Minou Schraven


François Chevalier Fellow

A specialist in the artistic and material cultures of early modern Rome, Minou Schraven studied art history and Italian Language and Literature at Leiden University. Following her dissertation on funeral apparati at the early modern papal court, she developed a postdoctoral project on the ritual functions of portrait medals and coins in early modern foundation ceremonies. Over the years, Minou has published widely on topics such as processions and festival culture in early modern Rome; the material aspects of the foundation ceremonies of the Ponte Sisto in Rome, and the Stadhuis (now Royal Palace) of Amsterdam; and lifelike reconstructions of human remains in contemporary museum displays. She has been awarded research fellowships at the Warburg Institute in London, the Getty Research Center in Los Angeles, and most recently, the Herzog August Bibliothek in Wolfenbüttel, Germany. Her current research project, housed at the Vrije Universiteit Amsterdam, is focused on religious material culture, particularly blessed and indulgenced objects in Catholic worlds, and issues of materiality, mobility and anxiety. She teaches art history and material culture at Amsterdam University College, an international Liberal Arts and Science program.



This project looks into a generation of early modern Spanish mystics, known and vilified for distributing blessed devotional objects, such as prayer beads, rosaries and small crucifixes. As these women claimed that the objects had been blessed in Heaven by Christ Himself, their activities incurred growing suspicion from church authorities and the Inquisition, resulting in several trials.

The blessing activities of Spanish mystics, such as Juana de la Cruz (1481-1534) and Luísa de la Ascensión (1565-1636) constitute an intriguing case study within my book project about indulgenced objects in early modern Catholic worlds. While church authorities actively encouraged devotion to blessed and indulgenced objects, they became outright intolerant towards any individual that blessed and distributed objects on their own account. While in Madrid, I plan to learn how female mystics understood their access to the celestial realm where the blessing activities took place. How did their activities challenge official doctrines about indulgenced objects; and to what extent were these mystics connected to larger networks of patronage across the Catholic world? Besides demonstrating that controversies over sainthood, indulgences and indulgenced objects were far from over, this research project proposes a reassessment of female spirituality and patronage in shaping post-Tridentine religiosity.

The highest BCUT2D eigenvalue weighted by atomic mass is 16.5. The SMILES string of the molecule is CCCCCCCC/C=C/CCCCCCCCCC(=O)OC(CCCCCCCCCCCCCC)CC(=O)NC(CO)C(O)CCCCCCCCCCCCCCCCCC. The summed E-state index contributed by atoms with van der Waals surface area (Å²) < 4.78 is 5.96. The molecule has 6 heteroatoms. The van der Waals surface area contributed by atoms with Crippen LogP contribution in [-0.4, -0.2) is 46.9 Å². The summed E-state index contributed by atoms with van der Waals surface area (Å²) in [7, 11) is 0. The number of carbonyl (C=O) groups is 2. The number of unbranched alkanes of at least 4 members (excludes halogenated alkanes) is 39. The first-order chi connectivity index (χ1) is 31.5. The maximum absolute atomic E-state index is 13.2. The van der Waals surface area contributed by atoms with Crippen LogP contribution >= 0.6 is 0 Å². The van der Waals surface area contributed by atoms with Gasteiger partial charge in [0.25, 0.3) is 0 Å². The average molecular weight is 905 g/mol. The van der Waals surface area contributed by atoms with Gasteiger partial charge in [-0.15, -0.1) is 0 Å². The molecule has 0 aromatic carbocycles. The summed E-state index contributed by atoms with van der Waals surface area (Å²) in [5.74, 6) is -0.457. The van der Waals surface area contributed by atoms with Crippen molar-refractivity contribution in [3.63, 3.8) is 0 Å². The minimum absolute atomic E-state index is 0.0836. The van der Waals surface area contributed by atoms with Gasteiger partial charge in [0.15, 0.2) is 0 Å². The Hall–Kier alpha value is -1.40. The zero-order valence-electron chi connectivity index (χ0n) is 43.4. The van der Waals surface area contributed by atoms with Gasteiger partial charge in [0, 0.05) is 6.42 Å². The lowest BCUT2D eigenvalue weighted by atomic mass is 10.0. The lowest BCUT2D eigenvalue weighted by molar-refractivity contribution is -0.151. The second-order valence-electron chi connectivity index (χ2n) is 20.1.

- 2021. “Miracle-Working Portraits of a Cardinal Saint. Managing the Devotional Medals of S. Carlo Borromeo in Early Modern Italy”, in Piers Baker Bates, Irene Brooke (eds), Portrait Cultures of the Early Modern Cardinal, Amsterdam, Amsterdam University Press, pp. 319-342.

- 2021. “Likeness and Likeability. Lifelike Reconstructions, Human Remains and Audience Response in Museum Displays”, in Jennifer J. Wagelie, Bridget R. Cooks (eds), Mannequins and Museums. Mankind on Display, London, Routledge, pp. 45-61.

- 2018. “Roma Theatrum Mundi. Public Rituals and Festivals in the Early Modern Period", in Simon Ditchfield, Pamela Jones and Barbara Wisch (eds.), A Companion to Early Modern Rome 1482-1692, Leiden, Brill, pp. 247-265.

- 2014. Festive Funerals in Early Modern Italy. The Art and Culture of Conspicuous Commemoration, Aldershot: Ashgate.

- 2012. Foundation, Dedication and Consecration in Early Modern Europe, co-edited with Maarten Delbeke; Leiden, Brill.